The procession ended at The Prussian Eagle, a hall on North Street, where the guests watched Italian and Spanish dancers performed by the masqueraders and also listened to songs “and to the charming music of the unique orchestra.” General Martin and the other guests “enjoyed themselves as much as the average boy at the circus.” This went on for about two hours, after which the procession reformed, now lead by “two clowns sitting astride of a hand organ on wheels, which furnished the music for the march” to the hotel Italia, where “all sorts of appetizing Italian dishes were served … . By the time the tables had been cleared the faithful found that the our had arrived which began their 40 days fasting and other religious devotions.”
While this 1895 North End ‘Mardi Gras’ is tame by the standards of New Orleans – not to mention Rio or Trinidad – it shows a passion and style that were atypical of public events in Yankee and even Irish Boston of the time. It is thus no wonder that the North End was often described as both “colorful” and “picturesque” in many other accounts of the time. It would be nice to have more details of this particular Carnival. For example, did the appetizing Italian dishes include cannoli – the Sicilian pastry that was traditional served at Carnival? And it would be nice to know what happened to the North End Carnival? When did it stop? Why? I wish I could answer these questions.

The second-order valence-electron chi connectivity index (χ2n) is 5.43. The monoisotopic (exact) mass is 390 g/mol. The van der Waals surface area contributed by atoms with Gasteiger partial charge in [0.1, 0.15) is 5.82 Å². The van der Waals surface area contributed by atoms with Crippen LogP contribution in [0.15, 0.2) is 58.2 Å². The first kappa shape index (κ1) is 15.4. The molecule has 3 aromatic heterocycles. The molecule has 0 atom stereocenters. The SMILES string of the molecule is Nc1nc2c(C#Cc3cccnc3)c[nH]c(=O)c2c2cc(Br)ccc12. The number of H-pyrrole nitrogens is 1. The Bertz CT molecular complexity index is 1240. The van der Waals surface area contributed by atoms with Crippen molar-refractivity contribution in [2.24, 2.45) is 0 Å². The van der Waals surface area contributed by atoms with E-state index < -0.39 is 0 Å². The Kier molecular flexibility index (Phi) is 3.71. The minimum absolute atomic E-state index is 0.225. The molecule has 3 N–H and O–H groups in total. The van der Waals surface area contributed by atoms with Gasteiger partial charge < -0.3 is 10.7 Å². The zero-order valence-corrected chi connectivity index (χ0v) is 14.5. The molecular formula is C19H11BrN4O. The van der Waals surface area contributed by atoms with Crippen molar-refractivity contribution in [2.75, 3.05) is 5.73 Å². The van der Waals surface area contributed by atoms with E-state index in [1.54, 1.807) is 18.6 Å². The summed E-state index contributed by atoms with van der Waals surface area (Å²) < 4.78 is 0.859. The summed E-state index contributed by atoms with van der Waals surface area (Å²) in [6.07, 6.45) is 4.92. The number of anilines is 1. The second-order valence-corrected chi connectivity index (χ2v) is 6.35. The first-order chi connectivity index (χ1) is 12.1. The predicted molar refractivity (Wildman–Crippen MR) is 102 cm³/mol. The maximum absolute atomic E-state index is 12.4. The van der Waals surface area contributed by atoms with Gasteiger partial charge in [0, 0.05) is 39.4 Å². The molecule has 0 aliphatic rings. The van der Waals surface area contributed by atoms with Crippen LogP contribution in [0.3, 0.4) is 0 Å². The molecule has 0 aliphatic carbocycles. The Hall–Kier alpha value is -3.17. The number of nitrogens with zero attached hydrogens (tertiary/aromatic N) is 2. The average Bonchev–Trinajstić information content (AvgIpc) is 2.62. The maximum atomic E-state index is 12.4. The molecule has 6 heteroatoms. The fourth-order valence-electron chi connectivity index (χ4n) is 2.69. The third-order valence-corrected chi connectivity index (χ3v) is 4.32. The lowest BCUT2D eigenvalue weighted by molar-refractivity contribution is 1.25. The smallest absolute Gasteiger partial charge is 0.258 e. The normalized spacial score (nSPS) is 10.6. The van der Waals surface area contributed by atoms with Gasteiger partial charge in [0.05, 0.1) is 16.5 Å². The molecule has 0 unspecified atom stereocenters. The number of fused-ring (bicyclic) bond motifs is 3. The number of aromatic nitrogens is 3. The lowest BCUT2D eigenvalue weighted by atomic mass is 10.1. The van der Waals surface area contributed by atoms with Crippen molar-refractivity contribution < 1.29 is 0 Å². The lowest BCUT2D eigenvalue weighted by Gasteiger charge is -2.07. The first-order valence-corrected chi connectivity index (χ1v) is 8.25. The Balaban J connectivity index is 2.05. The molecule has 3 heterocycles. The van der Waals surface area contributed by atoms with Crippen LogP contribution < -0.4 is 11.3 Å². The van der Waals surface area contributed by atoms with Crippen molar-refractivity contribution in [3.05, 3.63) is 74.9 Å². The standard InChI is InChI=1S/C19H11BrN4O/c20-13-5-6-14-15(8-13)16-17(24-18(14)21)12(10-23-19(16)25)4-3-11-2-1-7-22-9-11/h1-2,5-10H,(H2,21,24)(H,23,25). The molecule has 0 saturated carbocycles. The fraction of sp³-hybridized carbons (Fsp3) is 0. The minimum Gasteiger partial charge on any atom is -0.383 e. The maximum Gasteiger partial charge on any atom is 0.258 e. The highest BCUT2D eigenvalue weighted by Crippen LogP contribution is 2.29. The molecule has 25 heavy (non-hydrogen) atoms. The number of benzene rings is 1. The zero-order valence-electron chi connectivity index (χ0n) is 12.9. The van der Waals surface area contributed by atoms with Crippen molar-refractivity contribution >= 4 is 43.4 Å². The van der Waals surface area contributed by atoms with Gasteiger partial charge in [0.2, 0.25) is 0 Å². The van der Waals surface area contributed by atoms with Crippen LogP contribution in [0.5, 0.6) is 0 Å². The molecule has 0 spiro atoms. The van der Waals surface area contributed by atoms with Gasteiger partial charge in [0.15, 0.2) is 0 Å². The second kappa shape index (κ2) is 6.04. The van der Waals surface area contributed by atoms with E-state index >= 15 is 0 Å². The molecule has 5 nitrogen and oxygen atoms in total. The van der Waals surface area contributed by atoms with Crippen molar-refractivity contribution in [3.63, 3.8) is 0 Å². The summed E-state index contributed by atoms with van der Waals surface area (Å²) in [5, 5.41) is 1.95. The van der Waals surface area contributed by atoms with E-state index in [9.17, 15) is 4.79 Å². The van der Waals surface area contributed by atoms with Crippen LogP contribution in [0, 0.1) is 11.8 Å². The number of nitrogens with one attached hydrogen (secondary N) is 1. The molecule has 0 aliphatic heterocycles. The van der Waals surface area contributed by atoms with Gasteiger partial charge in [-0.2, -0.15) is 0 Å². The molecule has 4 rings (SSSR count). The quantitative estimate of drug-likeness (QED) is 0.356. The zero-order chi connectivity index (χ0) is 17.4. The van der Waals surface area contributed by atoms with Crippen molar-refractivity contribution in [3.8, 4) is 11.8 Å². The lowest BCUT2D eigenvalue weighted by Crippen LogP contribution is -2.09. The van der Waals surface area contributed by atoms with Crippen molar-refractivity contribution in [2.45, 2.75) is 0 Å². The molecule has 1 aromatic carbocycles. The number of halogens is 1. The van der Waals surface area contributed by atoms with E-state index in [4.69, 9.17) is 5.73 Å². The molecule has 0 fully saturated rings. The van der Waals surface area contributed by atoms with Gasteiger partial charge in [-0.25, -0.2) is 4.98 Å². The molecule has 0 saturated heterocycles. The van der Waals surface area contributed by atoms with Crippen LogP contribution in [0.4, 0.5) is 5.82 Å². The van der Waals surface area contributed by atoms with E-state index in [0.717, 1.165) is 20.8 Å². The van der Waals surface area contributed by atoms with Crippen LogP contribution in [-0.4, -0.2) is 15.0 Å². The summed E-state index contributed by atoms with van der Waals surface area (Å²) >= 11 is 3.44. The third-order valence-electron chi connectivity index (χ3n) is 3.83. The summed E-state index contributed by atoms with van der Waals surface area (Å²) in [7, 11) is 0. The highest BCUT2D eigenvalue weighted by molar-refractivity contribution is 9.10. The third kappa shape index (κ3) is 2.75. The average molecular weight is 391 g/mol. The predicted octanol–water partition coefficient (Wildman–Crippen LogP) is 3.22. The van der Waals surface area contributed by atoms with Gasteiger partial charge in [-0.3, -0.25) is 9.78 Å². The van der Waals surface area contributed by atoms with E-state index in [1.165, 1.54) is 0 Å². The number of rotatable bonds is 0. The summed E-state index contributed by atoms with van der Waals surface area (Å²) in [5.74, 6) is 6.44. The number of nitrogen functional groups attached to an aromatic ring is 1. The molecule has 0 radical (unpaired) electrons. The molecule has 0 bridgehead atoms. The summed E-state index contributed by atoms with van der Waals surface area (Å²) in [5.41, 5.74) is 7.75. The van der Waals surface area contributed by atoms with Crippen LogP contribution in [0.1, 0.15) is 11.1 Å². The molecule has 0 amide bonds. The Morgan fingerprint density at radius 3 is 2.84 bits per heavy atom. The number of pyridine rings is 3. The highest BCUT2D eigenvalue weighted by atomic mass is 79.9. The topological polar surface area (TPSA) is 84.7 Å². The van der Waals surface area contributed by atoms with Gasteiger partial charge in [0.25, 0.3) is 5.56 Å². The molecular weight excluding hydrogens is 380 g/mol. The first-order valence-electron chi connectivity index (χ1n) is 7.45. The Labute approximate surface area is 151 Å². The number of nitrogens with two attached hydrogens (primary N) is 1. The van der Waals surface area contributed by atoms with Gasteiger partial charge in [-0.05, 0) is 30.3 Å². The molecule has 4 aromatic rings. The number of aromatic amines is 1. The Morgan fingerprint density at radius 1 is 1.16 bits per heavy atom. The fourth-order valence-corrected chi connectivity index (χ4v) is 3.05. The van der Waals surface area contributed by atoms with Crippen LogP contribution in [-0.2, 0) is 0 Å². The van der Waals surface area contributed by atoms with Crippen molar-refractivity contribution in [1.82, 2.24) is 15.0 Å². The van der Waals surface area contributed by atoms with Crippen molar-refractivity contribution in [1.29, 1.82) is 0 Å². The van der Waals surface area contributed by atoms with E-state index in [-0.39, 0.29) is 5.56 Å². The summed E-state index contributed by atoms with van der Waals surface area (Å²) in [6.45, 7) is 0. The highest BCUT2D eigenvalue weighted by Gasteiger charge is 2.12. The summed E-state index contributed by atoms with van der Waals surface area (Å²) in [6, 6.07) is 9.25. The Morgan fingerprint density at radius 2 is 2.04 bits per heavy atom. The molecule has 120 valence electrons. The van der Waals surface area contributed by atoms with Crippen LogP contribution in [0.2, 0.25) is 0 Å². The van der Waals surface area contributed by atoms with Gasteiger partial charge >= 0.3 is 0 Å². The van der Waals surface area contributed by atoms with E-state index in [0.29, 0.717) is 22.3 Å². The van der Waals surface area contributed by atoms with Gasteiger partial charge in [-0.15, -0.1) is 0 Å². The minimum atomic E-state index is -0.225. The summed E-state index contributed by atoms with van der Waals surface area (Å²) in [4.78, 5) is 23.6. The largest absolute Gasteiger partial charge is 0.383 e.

Mario Di Leo, who many will know as a director of Boxford Camp or as a counselor at the Shaw House of the North Bennet Street School, told me that he remembers his father and mother dressing for the Carnival in the late 1920s. So, it continued at least until this time. I have not found other written references or heard other of other personal memories (though I’m still looking and listening). I suspect that New England winter may have had somewhat of a dampening effect on outdoor processions in January and February. The date of the Carnival cannot be changed to the warmer summer months as was possible for some of the feasts. I also suspect that the Carnival, without roots in the paese, did not have the religious and emotional depth as the festivals had. Whatever the reason, the Globe articles remain a testament to this once colorful North End event — and to its unusual band that could make a snowman “get a move on.”